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The singer stepped out in a black latex bodysuit and white harness from Dead Lotus Couture (a more summery version of her Grammys look), worn under a black latex cropped jacket with red sleeves with “a little bit of a militaristic vibe to it,” her stylist Alexandra Mandelkorn tells The Hollywood Reporter.
The first look was completed with Chanel boots, a custom patent hat by Ruslan Baginskiy with a red ribbon across the front and a custom pair of light-up glasses by Nicholas Kirkwood. The clear plastic glasses have an etched design (reading “Jane 57821,” her character in her Dirty Computer film) and feature two LED lights that projected a grid across her face. “It’s very matrix-style,” Mandelkorn adds.
The final of five looks included a heavy military style as well — another latex coat by Dead Lotus Couture with red buttons and braided red rope detailing on the shoulder in a three-tier design.
“She’s like some starship commander from an amazing Afrofuture planet,” Mandelkorn says. “There’s a through line of militaristic elements throughout the show. It gives a commanding presence and evokes the sense of leadership and leading a revolution, leading a charge. And Janelle’s message is one very much rooted in love and spreading that sort of mentality. Having the militaristic elements but someone who is preaching love is a dynamic we don’t often see.”
The stylist’s favorite piece from Coachella, which included a mix of iconic costumes, revamped accessories and new outfits, was the powerful jacket “especially paired with the sparkle pants that she wears underneath it.”
When crafting the looks for Coachella, Mandelkorn says Monae wanted something that felt past, present and future. Her album Dirty Computer, which has ’80s musical influences, including strong shoulders.
“But then we’re also trying to create a feel that feels futuristic and something that would be from [the year] 2194. Something that feels a little otherworldly but also things that feel current to now. So we try to take little bits and pieces of all these different time frames and incorporate them together into one experience,” says the stylist.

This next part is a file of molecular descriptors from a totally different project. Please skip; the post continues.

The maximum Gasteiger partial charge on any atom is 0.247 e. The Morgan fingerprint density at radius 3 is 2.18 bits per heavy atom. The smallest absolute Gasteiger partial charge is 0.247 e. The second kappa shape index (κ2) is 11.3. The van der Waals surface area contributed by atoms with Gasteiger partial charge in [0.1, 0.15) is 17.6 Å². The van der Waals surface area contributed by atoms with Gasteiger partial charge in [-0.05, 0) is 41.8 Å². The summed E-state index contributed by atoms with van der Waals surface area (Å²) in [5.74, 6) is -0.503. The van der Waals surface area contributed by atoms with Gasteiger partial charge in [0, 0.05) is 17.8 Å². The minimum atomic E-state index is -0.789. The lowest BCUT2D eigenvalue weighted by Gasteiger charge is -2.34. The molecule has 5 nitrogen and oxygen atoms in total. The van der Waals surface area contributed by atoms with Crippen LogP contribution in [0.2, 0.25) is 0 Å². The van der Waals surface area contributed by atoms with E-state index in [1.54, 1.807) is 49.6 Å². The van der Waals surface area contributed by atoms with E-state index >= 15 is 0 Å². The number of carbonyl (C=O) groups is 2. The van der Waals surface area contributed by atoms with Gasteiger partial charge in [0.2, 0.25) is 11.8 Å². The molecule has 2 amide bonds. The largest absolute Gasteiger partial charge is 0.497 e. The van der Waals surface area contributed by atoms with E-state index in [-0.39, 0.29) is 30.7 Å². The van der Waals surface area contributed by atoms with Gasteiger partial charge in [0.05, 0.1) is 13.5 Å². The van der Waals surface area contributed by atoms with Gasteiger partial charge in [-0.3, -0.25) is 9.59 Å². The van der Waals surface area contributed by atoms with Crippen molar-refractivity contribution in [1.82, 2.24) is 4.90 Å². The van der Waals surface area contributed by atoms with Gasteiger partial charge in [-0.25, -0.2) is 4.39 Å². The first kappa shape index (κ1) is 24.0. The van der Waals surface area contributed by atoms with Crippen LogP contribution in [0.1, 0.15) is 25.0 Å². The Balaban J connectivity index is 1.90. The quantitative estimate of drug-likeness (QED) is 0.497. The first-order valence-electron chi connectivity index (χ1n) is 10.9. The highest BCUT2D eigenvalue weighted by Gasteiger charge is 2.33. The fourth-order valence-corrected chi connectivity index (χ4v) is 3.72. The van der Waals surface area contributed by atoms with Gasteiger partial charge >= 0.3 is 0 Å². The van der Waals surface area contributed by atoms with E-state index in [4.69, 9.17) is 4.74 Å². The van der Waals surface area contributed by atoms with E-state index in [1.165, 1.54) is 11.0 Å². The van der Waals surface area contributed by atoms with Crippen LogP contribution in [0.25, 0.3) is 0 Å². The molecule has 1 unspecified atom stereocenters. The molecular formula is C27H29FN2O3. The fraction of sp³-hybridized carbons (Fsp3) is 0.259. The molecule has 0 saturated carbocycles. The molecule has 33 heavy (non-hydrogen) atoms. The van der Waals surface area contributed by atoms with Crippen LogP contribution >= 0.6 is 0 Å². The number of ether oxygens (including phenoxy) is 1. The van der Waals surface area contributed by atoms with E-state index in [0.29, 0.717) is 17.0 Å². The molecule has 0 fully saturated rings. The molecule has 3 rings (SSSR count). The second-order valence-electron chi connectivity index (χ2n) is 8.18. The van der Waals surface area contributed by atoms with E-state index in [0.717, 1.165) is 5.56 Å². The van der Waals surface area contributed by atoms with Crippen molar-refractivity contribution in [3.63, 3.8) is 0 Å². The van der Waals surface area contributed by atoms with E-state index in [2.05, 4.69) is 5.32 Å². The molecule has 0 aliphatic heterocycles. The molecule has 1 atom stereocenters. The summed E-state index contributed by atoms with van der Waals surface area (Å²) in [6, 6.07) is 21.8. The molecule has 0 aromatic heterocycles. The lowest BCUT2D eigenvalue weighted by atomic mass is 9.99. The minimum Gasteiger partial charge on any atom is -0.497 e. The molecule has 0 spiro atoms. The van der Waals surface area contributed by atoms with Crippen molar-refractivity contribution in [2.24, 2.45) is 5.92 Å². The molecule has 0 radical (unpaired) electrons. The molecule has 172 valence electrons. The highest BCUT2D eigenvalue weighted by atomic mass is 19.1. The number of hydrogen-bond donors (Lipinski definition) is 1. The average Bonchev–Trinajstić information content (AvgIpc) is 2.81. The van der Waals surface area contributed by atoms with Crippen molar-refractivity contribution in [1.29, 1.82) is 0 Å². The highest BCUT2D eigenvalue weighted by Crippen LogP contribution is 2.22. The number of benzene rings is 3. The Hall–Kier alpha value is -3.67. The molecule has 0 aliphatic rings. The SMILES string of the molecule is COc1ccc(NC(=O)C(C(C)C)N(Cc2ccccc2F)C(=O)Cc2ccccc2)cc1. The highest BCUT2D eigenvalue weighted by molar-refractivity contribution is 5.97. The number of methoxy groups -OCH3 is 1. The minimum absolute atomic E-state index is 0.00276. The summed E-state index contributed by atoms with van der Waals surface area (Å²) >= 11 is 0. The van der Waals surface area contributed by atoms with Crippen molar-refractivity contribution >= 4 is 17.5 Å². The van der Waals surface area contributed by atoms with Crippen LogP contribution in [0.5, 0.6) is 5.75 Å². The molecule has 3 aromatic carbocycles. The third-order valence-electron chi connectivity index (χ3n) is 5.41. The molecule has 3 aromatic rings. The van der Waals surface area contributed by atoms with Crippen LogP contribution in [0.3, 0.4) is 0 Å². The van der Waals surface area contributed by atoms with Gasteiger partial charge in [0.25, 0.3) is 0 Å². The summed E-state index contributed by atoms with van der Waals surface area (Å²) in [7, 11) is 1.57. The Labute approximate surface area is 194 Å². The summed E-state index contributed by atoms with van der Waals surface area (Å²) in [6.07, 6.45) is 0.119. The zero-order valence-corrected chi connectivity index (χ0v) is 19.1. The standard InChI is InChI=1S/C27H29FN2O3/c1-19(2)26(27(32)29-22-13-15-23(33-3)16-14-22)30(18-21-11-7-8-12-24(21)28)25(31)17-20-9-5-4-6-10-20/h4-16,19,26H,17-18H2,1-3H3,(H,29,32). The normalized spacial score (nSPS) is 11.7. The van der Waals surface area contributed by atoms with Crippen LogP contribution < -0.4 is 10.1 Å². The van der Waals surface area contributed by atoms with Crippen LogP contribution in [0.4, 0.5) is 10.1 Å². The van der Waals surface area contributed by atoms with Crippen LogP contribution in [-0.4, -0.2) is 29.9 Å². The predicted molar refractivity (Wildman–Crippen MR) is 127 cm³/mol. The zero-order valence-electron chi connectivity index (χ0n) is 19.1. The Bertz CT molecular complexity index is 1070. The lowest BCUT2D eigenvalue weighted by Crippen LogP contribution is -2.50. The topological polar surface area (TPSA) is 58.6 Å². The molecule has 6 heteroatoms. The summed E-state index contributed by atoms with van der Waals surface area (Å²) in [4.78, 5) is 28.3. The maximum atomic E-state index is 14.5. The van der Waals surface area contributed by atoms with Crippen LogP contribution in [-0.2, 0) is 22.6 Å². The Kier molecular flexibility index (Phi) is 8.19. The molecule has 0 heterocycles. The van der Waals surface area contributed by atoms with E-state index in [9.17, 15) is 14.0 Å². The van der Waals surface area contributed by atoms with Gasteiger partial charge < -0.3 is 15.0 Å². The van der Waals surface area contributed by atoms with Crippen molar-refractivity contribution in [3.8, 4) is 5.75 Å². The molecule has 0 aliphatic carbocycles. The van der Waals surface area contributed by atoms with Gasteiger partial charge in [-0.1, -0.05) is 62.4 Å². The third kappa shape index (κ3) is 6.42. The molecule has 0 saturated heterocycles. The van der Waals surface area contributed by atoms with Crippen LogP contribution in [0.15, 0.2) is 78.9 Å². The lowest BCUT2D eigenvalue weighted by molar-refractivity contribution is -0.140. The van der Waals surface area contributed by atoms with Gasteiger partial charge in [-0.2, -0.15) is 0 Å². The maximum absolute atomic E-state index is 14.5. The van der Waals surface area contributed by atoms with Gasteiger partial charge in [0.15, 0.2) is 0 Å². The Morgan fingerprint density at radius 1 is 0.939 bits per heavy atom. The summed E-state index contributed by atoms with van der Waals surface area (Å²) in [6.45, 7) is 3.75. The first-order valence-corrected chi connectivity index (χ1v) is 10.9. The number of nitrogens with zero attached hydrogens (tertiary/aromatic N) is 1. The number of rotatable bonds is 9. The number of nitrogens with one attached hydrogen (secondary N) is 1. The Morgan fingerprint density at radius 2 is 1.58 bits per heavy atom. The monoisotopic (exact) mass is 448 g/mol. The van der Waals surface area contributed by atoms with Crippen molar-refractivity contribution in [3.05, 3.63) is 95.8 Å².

After her opening outfit, Monae switched into her well-known “Django Jane” look, which she wears on Grammys posters — “It’s one of those looks that I think has become very synonymous with her,” Mandelkorn adds. She says the outfit brought in the Afrofuture element because they made the jacket from an African mudcloth fabric into a style with big shoulders and a long coat train. On her head, Monae donned a matching black-and-white kufi, which they found at an African store.
Monae then changed into her “pink vagina pants “— by Dutch designer Duran Lantik from her “PYNK” music video — along with a “PYNK” merch sweatshirt. As for the hat, it was a last-minute decision between a custom pink beret with sparkles and an asymmetrical pillbox shape with a puffball on top, both by Eugenia Kim. The singer removed the pants and kept on the sweatshirt and tights through her next couple numbers.
For “Make Me Feel,” Monae sported her recognizable sparkle pants made by her tailor Bebe Aguirre for her tour, as well as another custom Ruslan Baginskiy hat and the House of Emmanuele crystal face mask she wore on the album cover.
The sparkle pants had a moment of their own when Monae became completely backlit and performed a “Michael Jackson-esque dance break” that allowed the pants to “just really shine” in that moment.
The timeless looks — not in the classic sense, but in how they merge eras — helped pull audience members into Monae’s world. “For 50 minutes, you’re being transporting to Janelle Monae land, and it doesn’t matter what other setting you’re in,” Mandelkorn says of Coachella. “For an artist like Janelle, who has such iconic fashion moments, it’s a really good time to showcase those and get people to feel her personality through that.”
Elsewhere at the festival, expect to see Monae in Chanel boots and deconstructed suits: “You’ll definitely see some blazers on her while she’s out there. Definitely some black and white, of course. I think a little bit more festival Janelle. A little bit more casual,” her stylist adds of her off-duty attire. “She’s never trying to get too fancy for anything. She just always wants to feel cool and in her element.”
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